The media tends to fixate on things they can manipulate, stories they can sell the public to keep up viewer ratings.
Unfortunately, these issues aren’t always the ones citizens should be focusing on.
There is one epidemic the United States is currently facing that has ripped apart more families than the current pandemic- and no one is hearing about it!
COVID-19 has been a dark cloud over this nation and around the world as many lives were tragically lost in its wake.
The Centers for Disease Control and Prevention (CDC) announced there has been 53,000 COVID-19 deaths among individuals ages 19 to 49 between January 1, 2020 and December 15, 2021.
While these numbers are staggering and every death is tragic, there is another leading cause of death that hasn’t been widely talked about.
Fox News reports:
“Fentanyl overdoses have surged to the leading cause of death for adults between the ages of 18 and 45, according to an analysis of U.S. government data.”
In the same time frame as the reported COVID-19 deaths, nearly 79,000 people between the ages of 18 and 45 have died from fentanyl overdoses, according to data collected from the opioid awareness organization Families Against Fentanyl.
What exactly is the deadly drug fentanyl?
It is a synthetic opioid that can take the life of a user in even the smallest doses, and the risk of death is amplified when it is mixed with other drugs such as heroin, meth, or marijuana.
Fentanyl is not primarily made in the United States but is smuggled in mainly from Mexico and China, according to the Drug Enforcement Agency (DEA).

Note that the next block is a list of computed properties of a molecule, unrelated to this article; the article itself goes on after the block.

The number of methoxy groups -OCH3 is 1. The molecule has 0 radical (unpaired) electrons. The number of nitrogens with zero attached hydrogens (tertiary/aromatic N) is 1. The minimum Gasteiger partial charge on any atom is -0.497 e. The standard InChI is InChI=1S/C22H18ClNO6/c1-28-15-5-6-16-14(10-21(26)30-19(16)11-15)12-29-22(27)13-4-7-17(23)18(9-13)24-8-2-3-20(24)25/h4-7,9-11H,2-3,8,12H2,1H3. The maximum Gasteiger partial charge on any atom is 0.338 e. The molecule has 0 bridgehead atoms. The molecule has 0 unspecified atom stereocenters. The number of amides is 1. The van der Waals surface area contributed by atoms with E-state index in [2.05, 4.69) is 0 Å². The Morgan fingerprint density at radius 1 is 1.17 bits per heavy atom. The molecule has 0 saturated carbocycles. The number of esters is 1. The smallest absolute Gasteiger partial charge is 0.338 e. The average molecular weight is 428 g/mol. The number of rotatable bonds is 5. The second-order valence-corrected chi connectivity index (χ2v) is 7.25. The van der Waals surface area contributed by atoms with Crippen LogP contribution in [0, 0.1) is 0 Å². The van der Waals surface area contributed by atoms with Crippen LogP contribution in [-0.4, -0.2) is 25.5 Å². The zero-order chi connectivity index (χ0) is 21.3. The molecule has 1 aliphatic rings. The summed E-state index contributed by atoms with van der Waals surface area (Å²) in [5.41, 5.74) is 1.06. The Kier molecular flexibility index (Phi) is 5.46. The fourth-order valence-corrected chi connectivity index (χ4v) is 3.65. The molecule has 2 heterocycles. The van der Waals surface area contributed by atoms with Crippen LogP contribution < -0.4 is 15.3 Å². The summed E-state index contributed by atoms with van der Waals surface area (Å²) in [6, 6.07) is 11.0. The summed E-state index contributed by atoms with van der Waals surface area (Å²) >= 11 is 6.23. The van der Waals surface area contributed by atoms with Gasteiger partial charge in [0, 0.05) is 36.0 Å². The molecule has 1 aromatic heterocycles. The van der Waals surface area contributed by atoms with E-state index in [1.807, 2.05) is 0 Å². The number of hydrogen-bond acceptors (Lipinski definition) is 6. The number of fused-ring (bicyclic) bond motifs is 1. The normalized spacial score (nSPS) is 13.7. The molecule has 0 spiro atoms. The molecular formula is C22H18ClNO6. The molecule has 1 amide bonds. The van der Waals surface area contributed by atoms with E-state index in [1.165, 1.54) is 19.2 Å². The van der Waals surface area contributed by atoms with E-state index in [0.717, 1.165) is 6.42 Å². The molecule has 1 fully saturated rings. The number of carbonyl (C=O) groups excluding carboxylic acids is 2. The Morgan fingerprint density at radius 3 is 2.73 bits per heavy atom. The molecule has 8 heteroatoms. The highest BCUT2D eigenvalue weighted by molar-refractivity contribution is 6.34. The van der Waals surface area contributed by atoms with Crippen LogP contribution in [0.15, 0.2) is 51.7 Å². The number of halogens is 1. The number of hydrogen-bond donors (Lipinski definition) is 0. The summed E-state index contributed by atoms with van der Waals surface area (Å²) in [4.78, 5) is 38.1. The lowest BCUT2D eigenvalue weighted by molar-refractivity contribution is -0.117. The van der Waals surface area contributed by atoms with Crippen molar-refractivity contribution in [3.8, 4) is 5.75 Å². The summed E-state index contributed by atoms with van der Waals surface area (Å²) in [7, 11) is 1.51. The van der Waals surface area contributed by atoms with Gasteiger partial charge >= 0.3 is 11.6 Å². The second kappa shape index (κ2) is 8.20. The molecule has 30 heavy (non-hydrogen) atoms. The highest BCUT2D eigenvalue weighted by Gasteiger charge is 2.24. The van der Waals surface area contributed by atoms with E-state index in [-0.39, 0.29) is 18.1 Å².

The opioid crisis has been an epidemic for many years, as Mommy Underground has previously reported, with common people getting caught in its icy grip like young mom Madelyn, leaving behind a confused and sad toddler.
James Rauh, founder of Families Against Fentanyl, said in a public statement:
“This is a national emergency. America’s young adults — thousands of unsuspecting Americans — are being poisoned. It is widely known that illicit fentanyl is driving the massive spike in drug-related deaths. A new approach to this catastrophe is needed.”
Rauh is motivated to find a solution to this devastating problem because he lost his own son to an overdose.
The epidemic is personal to so many people who have lost beloved family members.
Opioids are no longer only found in dark alleys and back rooms of shady clubs, the DEA has informed the public that there has been a surge of fake prescription pill sales on social media, notably Snapchat, Fox News reports.
Experts can’t help but think there is a correlation between the pandemic and fentanyl deaths, just as there is a seemingly connection between suicides and the pandemic.
When the government orders people to suddenly halt all personal contact with loved ones and their support systems, you can only imagine the devastation it has on one’s mental health.
This thought stems from the fact that the CDC has reported that more adults between the ages of 18 and 45 have died from fentanyl overdoses in 2020 than not just COVID-19 deaths, but motor vehicle accidents, cancer, and suicide!
And 2021 was no better!
There were more than a 1,000 deaths reported a month in the first five months of 2021, according to the CDC data.
Projected deaths are expected to increase in the coming years despite the DEA confiscating a record number 11,000 pounds of fentanyl in 2021 alone.
The SUPPORT Act and the INTERDICT Act enacted by former President Trump was working on stopping the incoming flux of opioids and providing support for addicts to seek recovery.
Biden has been too busy with trying to control the American public through fear tactics centered around the coronavirus to be bothered with this debilitating tragedy to friends, co-workers, mothers, and sons.
Drug addiction is not something that can be corrected overnight, but it begins with recognizing there is a problem.
The fentanyl epidemic in the United States has to be made aware of by the general public with healthcare providers and government agencies working toward a helpful solution.
If you or somebody you know are suffering from an opioid addiction please seek help by calling the national helpline at 1-800-662-4357 or finding nearby treatment at FindTreatment.gov.